In the UK, most twinning influencers – ‘twinfluencers’, let’s say – disavow such stage-managed perfection, or distance themselves from the idea of twinning. They’ll grudgingly admit to it, but with an asterisk. ‘We tend not to do exact matchy-matchy,’ says mummy ’grammer Shell Mills, 38, who shares photos of herself and her daughter wearing stripes or florals, or them and her son in coordinating-but-different Mr Wolf slogan ‘Positivitees’ (‘Be quirky,’ ‘Be yourself,’ ‘Be brave’) on her @shellandthelittlies feed.

‘I don’t like us to do exact matching because then it’s like the kids don’t have their own personal style. I feel it’s taking their identity away a little bit,’ she says. ‘A lot of our wardrobes match so it just naturally happens without planning it.’

If she finds ‘the traditional way of twinning’ distasteful, Mills also acknowledges the upsides of dressing to match the kids. ‘It connects you as a family and gives you a family identity, and looks really cute as well. It’s quite fun when people notice.’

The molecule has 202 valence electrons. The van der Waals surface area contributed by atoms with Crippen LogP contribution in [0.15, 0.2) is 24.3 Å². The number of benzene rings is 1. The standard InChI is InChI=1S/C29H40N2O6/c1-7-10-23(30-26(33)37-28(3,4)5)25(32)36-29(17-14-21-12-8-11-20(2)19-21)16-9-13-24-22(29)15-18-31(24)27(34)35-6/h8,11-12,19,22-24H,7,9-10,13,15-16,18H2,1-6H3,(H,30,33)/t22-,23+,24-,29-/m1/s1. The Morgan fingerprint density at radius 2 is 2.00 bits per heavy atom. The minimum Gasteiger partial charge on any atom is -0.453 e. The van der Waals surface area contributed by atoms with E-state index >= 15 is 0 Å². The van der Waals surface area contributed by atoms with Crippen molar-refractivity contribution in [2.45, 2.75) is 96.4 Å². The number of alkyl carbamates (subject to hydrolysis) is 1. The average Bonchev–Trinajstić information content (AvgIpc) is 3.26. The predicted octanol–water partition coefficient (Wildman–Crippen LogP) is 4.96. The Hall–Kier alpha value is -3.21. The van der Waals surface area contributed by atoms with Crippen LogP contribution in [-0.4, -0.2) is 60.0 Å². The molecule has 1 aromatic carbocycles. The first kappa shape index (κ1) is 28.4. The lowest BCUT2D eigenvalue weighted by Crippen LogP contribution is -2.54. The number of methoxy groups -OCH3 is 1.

Few photos from British twinfluencers feature Dad, unless it’s in a ‘my blue jumper coordinates with my family’s blue outfits but I would wear this regardless’ way – though Karen Maurice (@n4mummy), 36, a former fashion buyer, has posted the odd picture of her partner and children in complementary looks. The most common exception is pyjamas. For many families taking a picture in matching sleepwear on Christmas morning has become a key ritual. And why not? It’s a category that’s easier for both Grandpa and the baby to slip into than, say, tiers of ruffles.